5. Type IP address of the SNMP server (ViPR SRM primary backend)

6. Type the port on the SNMP server (2041 for ViPR SRM)

User-added image

7. Once SNMP has been enabled, the following page displays

8. Select the desired alert severity.

User-added image

User-added image

9. Navigate to All Symmetrix > Home > Administration > Alert Settings and click on Symmetrix Thresholds Alerts

to view the various utilization alerts.

User-added image

10. Select the desired utilization alert and Click on “Notify” to define notification via SNMP. Click OK.

User-added image

11. The last step is to enable the alert policy

User-added image

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Re: Can VNX template deployment be scripted?

Sorry, I should have been specific… Notification templates for alerting. We’ve removed some of the alerts as 100 machines create an incredible amount of noise for our NOC. We have a dedicated monitoring team, storage team, and a NOC. The NOC really only needs to get critical alarms whereas our storage team reviews non-critical messages each day. So I’ve created two alert templates, one with critical alerts that notifies our NOC and EMC and another template with all the alerts that notify EMC, our monitoring team (who tracks tickets) and our storage teams

The point is .to avoid sending non-critical alerts to the NOC.



Now that I’ve committed to this I realized the herculean effort that pushing two new alert templates out to every machine is going to be…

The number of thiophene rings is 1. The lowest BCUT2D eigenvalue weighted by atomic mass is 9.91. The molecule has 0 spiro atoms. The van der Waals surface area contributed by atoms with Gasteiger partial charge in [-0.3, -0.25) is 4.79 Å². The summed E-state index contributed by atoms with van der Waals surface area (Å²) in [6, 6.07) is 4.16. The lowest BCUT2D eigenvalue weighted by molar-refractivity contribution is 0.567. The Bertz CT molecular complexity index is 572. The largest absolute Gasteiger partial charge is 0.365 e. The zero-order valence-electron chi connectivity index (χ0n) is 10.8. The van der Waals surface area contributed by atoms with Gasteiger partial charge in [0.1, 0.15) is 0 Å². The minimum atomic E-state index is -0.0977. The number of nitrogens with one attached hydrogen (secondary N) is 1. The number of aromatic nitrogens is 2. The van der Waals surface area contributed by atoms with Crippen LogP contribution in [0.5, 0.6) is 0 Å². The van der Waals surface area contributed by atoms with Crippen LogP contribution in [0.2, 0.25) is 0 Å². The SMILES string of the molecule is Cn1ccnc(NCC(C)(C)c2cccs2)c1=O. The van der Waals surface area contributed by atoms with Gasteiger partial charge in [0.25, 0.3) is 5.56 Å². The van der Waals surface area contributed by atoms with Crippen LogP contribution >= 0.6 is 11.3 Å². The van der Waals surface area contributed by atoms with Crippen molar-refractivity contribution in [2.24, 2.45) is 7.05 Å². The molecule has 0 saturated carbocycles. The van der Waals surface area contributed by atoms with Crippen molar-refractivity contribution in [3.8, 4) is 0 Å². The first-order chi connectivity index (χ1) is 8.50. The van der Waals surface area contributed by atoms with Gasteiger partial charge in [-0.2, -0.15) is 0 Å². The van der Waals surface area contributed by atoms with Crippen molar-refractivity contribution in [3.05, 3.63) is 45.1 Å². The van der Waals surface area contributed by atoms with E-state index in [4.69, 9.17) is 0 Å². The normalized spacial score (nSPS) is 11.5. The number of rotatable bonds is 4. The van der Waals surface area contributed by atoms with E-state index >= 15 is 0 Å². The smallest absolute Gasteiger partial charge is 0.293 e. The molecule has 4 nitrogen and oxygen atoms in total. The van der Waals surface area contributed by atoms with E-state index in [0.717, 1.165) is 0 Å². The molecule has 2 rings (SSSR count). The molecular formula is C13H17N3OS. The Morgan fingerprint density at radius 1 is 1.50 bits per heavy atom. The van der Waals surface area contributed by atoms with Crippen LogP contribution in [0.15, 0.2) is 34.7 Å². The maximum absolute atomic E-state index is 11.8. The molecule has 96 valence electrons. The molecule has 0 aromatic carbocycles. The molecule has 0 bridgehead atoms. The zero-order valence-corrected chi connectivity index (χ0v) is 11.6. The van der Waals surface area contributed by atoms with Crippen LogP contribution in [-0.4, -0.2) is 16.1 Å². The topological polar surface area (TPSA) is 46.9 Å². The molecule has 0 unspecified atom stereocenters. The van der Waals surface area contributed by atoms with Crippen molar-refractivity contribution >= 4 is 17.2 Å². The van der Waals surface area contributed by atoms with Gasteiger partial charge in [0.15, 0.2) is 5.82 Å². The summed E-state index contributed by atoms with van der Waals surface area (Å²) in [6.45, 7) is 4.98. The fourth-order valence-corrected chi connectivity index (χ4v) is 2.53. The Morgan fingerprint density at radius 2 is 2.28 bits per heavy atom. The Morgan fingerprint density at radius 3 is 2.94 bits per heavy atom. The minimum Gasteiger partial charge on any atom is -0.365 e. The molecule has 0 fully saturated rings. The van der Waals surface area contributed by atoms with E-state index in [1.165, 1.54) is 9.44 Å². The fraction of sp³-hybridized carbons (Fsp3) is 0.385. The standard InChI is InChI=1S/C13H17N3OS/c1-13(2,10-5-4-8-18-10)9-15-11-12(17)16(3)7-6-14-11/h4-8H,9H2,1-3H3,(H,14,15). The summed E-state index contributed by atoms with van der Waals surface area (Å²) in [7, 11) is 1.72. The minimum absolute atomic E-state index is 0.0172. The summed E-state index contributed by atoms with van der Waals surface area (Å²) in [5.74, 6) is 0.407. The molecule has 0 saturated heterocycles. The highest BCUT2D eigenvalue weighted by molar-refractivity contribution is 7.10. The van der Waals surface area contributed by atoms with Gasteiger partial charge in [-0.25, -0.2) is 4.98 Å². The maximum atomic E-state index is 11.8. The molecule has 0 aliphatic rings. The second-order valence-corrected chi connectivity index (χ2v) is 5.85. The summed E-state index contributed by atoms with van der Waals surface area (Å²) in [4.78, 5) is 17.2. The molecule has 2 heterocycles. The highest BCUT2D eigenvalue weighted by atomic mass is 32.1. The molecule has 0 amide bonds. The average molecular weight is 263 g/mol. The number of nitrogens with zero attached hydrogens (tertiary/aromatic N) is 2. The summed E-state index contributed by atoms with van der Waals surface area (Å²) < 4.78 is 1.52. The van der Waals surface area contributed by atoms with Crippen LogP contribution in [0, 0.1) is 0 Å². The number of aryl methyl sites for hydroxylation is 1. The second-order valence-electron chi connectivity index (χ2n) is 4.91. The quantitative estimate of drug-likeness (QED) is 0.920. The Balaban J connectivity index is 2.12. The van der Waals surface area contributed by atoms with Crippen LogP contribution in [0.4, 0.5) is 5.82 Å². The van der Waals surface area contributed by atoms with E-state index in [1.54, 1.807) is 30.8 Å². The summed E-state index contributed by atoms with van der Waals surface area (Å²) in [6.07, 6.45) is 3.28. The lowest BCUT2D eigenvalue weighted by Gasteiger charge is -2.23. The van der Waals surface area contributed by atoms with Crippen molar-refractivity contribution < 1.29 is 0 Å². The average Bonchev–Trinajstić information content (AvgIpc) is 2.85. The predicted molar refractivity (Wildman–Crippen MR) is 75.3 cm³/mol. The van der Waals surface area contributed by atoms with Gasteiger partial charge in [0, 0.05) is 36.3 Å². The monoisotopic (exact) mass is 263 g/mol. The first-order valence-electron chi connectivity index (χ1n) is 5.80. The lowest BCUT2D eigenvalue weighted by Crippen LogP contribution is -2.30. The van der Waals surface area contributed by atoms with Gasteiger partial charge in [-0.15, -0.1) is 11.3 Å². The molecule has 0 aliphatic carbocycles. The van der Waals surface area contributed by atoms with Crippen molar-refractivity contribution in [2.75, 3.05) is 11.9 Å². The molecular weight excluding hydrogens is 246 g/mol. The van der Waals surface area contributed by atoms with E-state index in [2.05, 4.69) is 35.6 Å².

I was hoping there was a better (faster) way to do this.

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Improve reporting

I need a solution

Hello,

I was trying to find a report that would give me details on all of the alerts I’ve been receiving by email on one of our computers. The closest I got was exporting the alerts report but I was looking for the report to include the details of the ports and computers being attacked and the ip addresses of the attackers as well but none of the reports you have available export that data. I can only get the ip addresses and port info by going to the history of the computer and clicking on each individual alert to find the window that pops up with those details. 

Any chance you can improve the alert report to include this data?

Thanks.

Dilia

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OneFS Events and Alerts

The OneFS Cluster Event Log (or CELOG) provides a single source for the logging of events that occur in an Isilon cluster. Events are used to communicate a picture of cluster health for various components. CELOG provides a single point from which notifications about the events are generated, including sending alert emails and SNMP traps.

Cluster events can be easily viewed from the WebUI by browsing to Cluster Management > Events and Alerts > Events. For example:

celog_events_1.png

Or from the CLI, using the ‘isi event events view’ syntax:

# isi event events view 2.370158

ID: 2.370158